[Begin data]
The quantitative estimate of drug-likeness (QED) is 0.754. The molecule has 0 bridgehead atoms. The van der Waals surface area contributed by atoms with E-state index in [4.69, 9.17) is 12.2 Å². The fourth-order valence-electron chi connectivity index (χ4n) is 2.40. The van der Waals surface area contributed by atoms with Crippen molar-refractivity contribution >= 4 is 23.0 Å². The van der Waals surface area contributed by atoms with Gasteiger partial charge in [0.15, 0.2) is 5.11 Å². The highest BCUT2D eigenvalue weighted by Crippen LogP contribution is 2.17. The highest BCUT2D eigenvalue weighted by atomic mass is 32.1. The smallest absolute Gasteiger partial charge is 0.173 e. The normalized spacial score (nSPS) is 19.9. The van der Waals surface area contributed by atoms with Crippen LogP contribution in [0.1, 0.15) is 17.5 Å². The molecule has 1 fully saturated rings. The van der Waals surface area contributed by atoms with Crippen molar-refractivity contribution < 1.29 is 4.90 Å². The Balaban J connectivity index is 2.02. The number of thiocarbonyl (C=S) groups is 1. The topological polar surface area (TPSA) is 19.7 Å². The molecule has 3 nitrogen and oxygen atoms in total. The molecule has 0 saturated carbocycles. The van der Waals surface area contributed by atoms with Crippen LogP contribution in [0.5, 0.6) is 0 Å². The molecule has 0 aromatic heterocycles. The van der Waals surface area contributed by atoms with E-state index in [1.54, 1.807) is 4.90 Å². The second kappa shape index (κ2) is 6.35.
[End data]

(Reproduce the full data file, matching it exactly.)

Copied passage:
The quantitative estimate of drug-likeness (QED) is 0.754. The molecule has 0 bridgehead atoms. The van der Waals surface area contributed by atoms with E-state index in [4.69, 9.17) is 12.2 Å². The fourth-order valence-electron chi connectivity index (χ4n) is 2.40. The van der Waals surface area contributed by atoms with Crippen molar-refractivity contribution >= 4 is 23.0 Å². The van der Waals surface area contributed by atoms with Gasteiger partial charge in [0.15, 0.2) is 5.11 Å². The highest BCUT2D eigenvalue weighted by Crippen LogP contribution is 2.17. The highest BCUT2D eigenvalue weighted by atomic mass is 32.1. The smallest absolute Gasteiger partial charge is 0.173 e. The normalized spacial score (nSPS) is 19.9. The van der Waals surface area contributed by atoms with Crippen LogP contribution in [0.1, 0.15) is 17.5 Å². The molecule has 1 fully saturated rings. The van der Waals surface area contributed by atoms with Crippen molar-refractivity contribution < 1.29 is 4.90 Å². The Balaban J connectivity index is 2.02. The number of thiocarbonyl (C=S) groups is 1. The topological polar surface area (TPSA) is 19.7 Å². The molecule has 3 nitrogen and oxygen atoms in total. The molecule has 0 saturated carbocycles. The van der Waals surface area contributed by atoms with Crippen LogP contribution in [0.5, 0.6) is 0 Å². The molecule has 0 aromatic heterocycles. The van der Waals surface area contributed by atoms with E-state index in [1.54, 1.807) is 4.90 Å². The second kappa shape index (κ2) is 6.35.